Randy Johnson Wins 299th Game

Andrew GodfreyCorrespondent IMay 28, 2009

SEATTLE - MAY 22:  Randy Johnson #51 of the San Francisco Giants talks to teammate Bengie Molina #1 at the mound during the game against the Seattle Mariners on May 22, 2009 in Seattle, Washington. The Mariners defeated the Giants 2-1 in twelve innings. (Photo by Otto Greule Jr/Getty Images)

The 300-win watch for Randy Johnson officially begins next Wednesday in Washington when he faces the Nationals. Last night, he won his 299th game over the Braves by a 6-3 score. He pitched six innings and allowed one run, three hits, and struck out five while walking none.


On April 25, Johnson walked seven in 3 1/3 innings in a loss to the Diamondbacks. Since then, over six starts, he has walked only six in his last 33 innings.

If he doesn’t win his 300th game in Washington next week, his next chance would be in Florida, when the Giants play the Marlins.

Johnson will be 46 on Sept. 10. He probably would like to strike out his 5,000th batter this season but still needs 157 more strikeouts, which may be unreachable for him in 2009.

Johnson had to play well into his 40s because he was 27 when he won more than seven games in a season the first time. He won 14 games that season in 1990 and had only a total of 24 wins.

The MLB Network should be looking in at his game next Wednesday so we can see Johnson have a chance at 300 wins.


Carlos Zambrano Loses It…Again

Carlos Zambrano probably will be facing a suspension from MLB after arguing a call made by home plate umpire Mark Carlson. When a pitch got away from catcher Geovany Soto, the Pirates runner on third, Nyjer Morgan, broke for home, and in a very close play was called safe.

Zambrano had raced in to make the tag on Morgan. To me, it looked like Morgan had touched home plate with his hand before Zambrano applied the tag.

Zambrano probably didn’t notice the hand touching the plate, so since he tagged Morgan’s foot before it crossed the plate, he thought Carlson had missed the call.

Zambrano, in the course of the argument, appeared to bump Carlson and then ejected Carlson from the game.

He then slammed his glove and threw a ball toward the bleachers. After that, he worked on the drink dispenser that Ryan Dempster had damaged in his last start.

He made a few deliberate adjustments on the drink dispenser with his baseball bat before Larry Rothschild rescued the drink dispenser and led Zambrano toward the clubhouse.

Zambrano was pitching well before his ejection, having allowed only one earned run in 6 1/3 innings. His ejection may have cost him a win, but the Cubs went on to win the game, 5-2. The ejection possibly cost him his 100th career win.

Now, the Cubs will probably lose Zambrano for a start if a suspension is handed down by MLB. His next start will be next Tuesday against the Braves if he decides to appeal a possible suspension.

Zambrano recently came off the disabled list, so he lost at least two or three starts while on the DL. He has won only twice since opening day and has a 3-2 record after the first two months of the season.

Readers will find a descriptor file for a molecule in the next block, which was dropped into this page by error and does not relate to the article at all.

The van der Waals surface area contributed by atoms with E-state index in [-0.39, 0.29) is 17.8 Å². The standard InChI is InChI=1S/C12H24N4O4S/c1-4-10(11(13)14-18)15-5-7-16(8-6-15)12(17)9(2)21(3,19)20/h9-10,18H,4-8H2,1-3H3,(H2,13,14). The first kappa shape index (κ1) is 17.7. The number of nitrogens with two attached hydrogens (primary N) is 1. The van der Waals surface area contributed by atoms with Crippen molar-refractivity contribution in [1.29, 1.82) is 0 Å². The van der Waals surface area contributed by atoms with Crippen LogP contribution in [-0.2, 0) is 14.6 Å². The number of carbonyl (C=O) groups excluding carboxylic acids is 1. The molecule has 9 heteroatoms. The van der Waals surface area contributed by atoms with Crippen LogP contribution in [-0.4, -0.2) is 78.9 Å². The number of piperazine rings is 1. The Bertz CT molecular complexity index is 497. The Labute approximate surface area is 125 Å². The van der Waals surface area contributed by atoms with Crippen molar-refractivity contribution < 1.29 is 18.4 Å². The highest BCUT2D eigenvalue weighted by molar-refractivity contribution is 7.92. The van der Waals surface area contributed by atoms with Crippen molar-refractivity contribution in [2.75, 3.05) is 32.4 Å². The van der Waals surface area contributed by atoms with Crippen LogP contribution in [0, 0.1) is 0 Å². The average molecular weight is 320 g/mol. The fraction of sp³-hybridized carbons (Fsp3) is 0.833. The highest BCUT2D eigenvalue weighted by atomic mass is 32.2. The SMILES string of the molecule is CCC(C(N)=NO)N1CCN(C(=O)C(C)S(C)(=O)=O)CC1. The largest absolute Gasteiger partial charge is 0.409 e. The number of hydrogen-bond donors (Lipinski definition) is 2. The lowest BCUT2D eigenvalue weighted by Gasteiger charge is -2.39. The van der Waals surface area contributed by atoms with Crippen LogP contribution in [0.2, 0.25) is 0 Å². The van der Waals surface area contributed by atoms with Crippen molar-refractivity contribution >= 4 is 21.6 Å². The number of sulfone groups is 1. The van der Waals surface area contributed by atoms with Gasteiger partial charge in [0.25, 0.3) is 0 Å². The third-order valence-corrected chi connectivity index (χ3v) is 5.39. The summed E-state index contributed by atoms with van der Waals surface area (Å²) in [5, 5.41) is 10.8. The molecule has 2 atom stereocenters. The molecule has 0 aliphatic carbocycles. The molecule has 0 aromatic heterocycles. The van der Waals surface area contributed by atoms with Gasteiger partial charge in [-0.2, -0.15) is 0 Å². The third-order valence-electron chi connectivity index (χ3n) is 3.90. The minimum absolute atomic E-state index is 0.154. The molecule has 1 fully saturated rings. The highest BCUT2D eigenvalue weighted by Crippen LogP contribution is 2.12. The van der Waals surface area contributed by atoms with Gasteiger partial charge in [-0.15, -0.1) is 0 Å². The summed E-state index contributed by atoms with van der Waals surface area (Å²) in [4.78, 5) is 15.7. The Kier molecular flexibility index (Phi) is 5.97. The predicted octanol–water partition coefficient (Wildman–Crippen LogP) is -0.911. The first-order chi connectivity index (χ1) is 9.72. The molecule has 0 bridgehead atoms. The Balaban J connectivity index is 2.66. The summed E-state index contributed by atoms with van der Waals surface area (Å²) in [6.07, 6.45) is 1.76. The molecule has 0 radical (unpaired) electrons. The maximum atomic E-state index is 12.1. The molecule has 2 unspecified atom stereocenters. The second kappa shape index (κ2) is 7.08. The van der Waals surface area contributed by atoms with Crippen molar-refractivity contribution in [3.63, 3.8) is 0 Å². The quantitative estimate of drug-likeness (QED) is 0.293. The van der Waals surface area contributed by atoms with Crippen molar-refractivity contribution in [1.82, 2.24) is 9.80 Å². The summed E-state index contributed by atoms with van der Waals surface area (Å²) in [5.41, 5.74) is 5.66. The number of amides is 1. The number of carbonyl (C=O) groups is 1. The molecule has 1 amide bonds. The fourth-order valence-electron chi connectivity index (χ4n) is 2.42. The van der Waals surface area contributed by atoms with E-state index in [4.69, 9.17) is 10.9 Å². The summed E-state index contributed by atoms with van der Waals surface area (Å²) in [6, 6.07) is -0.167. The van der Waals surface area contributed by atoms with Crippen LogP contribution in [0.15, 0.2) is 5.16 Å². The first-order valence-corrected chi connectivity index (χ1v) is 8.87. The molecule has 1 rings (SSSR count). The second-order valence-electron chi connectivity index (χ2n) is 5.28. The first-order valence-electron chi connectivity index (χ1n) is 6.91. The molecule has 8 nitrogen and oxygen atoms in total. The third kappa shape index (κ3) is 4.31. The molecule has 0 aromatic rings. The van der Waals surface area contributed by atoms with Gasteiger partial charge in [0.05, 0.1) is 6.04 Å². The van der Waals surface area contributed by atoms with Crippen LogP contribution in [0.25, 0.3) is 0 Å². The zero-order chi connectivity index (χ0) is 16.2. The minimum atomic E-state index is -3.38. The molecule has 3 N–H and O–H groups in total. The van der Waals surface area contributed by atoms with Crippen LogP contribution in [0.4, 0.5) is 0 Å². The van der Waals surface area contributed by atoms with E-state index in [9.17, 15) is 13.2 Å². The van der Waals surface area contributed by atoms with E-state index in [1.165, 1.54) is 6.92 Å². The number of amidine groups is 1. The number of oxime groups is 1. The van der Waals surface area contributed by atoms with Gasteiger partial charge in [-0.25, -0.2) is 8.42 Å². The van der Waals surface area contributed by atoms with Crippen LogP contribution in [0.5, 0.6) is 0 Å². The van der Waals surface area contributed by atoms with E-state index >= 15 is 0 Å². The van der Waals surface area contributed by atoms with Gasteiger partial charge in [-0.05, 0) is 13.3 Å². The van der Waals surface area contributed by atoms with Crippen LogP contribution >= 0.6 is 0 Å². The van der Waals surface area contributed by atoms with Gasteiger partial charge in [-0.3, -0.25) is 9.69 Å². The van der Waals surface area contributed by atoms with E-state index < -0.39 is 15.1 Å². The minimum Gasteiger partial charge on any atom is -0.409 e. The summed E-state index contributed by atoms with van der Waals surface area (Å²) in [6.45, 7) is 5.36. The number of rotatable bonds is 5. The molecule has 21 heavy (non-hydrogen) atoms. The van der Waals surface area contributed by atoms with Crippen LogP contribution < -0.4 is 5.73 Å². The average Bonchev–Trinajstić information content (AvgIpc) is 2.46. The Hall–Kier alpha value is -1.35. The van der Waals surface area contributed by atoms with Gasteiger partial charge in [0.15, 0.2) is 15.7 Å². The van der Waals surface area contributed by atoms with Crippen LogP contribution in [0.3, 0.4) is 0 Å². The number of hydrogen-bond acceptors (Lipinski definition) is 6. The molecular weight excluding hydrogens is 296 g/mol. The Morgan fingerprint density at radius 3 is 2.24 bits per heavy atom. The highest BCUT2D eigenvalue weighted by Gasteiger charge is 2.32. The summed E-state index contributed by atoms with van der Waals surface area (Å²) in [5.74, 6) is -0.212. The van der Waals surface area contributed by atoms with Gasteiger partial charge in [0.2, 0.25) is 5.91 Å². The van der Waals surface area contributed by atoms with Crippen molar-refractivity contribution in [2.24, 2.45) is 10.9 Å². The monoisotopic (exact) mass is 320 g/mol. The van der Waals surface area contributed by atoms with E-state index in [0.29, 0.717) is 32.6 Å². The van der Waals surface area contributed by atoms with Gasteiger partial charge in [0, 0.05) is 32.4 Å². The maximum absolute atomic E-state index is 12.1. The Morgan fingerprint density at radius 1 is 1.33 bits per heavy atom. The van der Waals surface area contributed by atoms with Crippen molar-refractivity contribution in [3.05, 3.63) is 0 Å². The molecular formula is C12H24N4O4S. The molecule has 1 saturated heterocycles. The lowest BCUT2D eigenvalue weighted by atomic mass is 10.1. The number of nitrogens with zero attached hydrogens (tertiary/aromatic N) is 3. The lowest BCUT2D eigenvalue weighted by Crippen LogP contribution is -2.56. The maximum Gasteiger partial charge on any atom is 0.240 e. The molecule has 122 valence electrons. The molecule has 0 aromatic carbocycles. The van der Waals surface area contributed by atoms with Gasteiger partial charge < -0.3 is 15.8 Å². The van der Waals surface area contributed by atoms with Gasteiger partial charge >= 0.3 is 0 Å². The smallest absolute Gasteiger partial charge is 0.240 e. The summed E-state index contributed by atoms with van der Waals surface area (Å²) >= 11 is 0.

On this date last season, Zambrano was 7-1 and didn’t lose his second game until June 7. He won only two games after July 29, so he still has time to match or better his 14-6 record of 2008.

He lost to the Dodgers in the NLDS by a 10-3 score, but pitched much better than that score indicates, since he allowed three earned runs in 6 1/3 innings.

Four more runs scored while he was on the mound, but they were because the entire Cubs infield made errors in that game.


Johnson Homer Gives Cubs Lead

Reed Johnson hit a homer in the eighth inning that gave the Cubs a 3-2 lead. Then, Andres Blanco and Jake Fox hit back-to-back run scoring doubles to end the scoring for the Cubs and gave them a 5-2 victory after Kevin Gregg closed out the win in the ninth inning.

Ryan Theriot was 3-for-3 and finished the game with a .287 batting average. Theriot’s average had dropped to .263 before the Pirates series. Pirates pitching agreed with Theriot, as he was 7-for-11.

Milton Bradley raised his batting average to .200 for the first time this season and had an outfield assist when he threw out Freddy Sanchez at first base.

Jake Fox was hitting .423 for Iowa when called up with an OBP of .503, a slugging percentage of .886, and an OPS of 1.389. He had 17 homers and 50 RBI with 33 extra base hits.

Fox may be forcing the Cubs to make a decision on whether to trade Derrek Lee, since there is not space on the roster for Fox and Andres Blanco when Aramis Ramirez returns from the disabled list. Fox will be 27 in July, so it makes no sense to send him back to the minors.

The 25-year-old Blanco was hitting .314 when called up by the Cubs from their Iowa farm club and showed he can hit with late inning pressure with his run scoring double yesterday in the eighth inning.

The days of Aaron Miles as a Cub may be coming to an end. He is hitting .204 with no homers and four runs batted in after 98 at bats. He may be released soon if Blanco can hit in the .250 to .260 range. Miles has only driven in two runs since April 18.

It was sad to see Bobby Scales sent down, but after hitting .444 by May 14, his average had dropped to .257. Scales was 1-for-17 since that day.

Everyone was hoping for a better outcome for the 11-year minor league veteran, but Jim Hendry had to make a move to improve the offense from the infield with Aramis Ramirez out of action.


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